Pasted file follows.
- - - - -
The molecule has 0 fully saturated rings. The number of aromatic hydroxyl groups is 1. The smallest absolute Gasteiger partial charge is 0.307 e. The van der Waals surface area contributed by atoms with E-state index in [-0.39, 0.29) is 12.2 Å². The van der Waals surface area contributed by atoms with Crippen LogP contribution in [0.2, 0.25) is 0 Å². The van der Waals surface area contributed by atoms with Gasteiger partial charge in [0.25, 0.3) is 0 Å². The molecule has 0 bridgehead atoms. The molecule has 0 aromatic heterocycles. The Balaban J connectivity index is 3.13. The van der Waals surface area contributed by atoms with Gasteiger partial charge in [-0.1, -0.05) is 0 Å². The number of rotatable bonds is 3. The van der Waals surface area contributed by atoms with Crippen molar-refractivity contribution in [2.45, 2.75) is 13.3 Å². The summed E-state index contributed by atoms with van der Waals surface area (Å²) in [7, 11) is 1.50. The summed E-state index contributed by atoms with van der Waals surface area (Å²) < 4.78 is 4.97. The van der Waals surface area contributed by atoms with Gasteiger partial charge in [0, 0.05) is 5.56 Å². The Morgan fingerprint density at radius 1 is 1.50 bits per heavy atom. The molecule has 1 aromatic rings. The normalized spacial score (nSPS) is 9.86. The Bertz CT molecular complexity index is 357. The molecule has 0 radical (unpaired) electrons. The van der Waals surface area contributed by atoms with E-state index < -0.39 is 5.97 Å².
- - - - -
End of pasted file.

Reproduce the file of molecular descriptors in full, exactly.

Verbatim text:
The molecule has 0 fully saturated rings. The number of aromatic hydroxyl groups is 1. The smallest absolute Gasteiger partial charge is 0.307 e. The van der Waals surface area contributed by atoms with E-state index in [-0.39, 0.29) is 12.2 Å². The van der Waals surface area contributed by atoms with Crippen LogP contribution in [0.2, 0.25) is 0 Å². The van der Waals surface area contributed by atoms with Gasteiger partial charge in [0.25, 0.3) is 0 Å². The molecule has 0 bridgehead atoms. The molecule has 0 aromatic heterocycles. The Balaban J connectivity index is 3.13. The van der Waals surface area contributed by atoms with Gasteiger partial charge in [-0.1, -0.05) is 0 Å². The number of rotatable bonds is 3. The van der Waals surface area contributed by atoms with Crippen molar-refractivity contribution in [2.45, 2.75) is 13.3 Å². The summed E-state index contributed by atoms with van der Waals surface area (Å²) in [7, 11) is 1.50. The summed E-state index contributed by atoms with van der Waals surface area (Å²) < 4.78 is 4.97. The van der Waals surface area contributed by atoms with Gasteiger partial charge in [0, 0.05) is 5.56 Å². The Morgan fingerprint density at radius 1 is 1.50 bits per heavy atom. The molecule has 1 aromatic rings. The normalized spacial score (nSPS) is 9.86. The Bertz CT molecular complexity index is 357. The molecule has 0 radical (unpaired) electrons. The van der Waals surface area contributed by atoms with E-state index < -0.39 is 5.97 Å².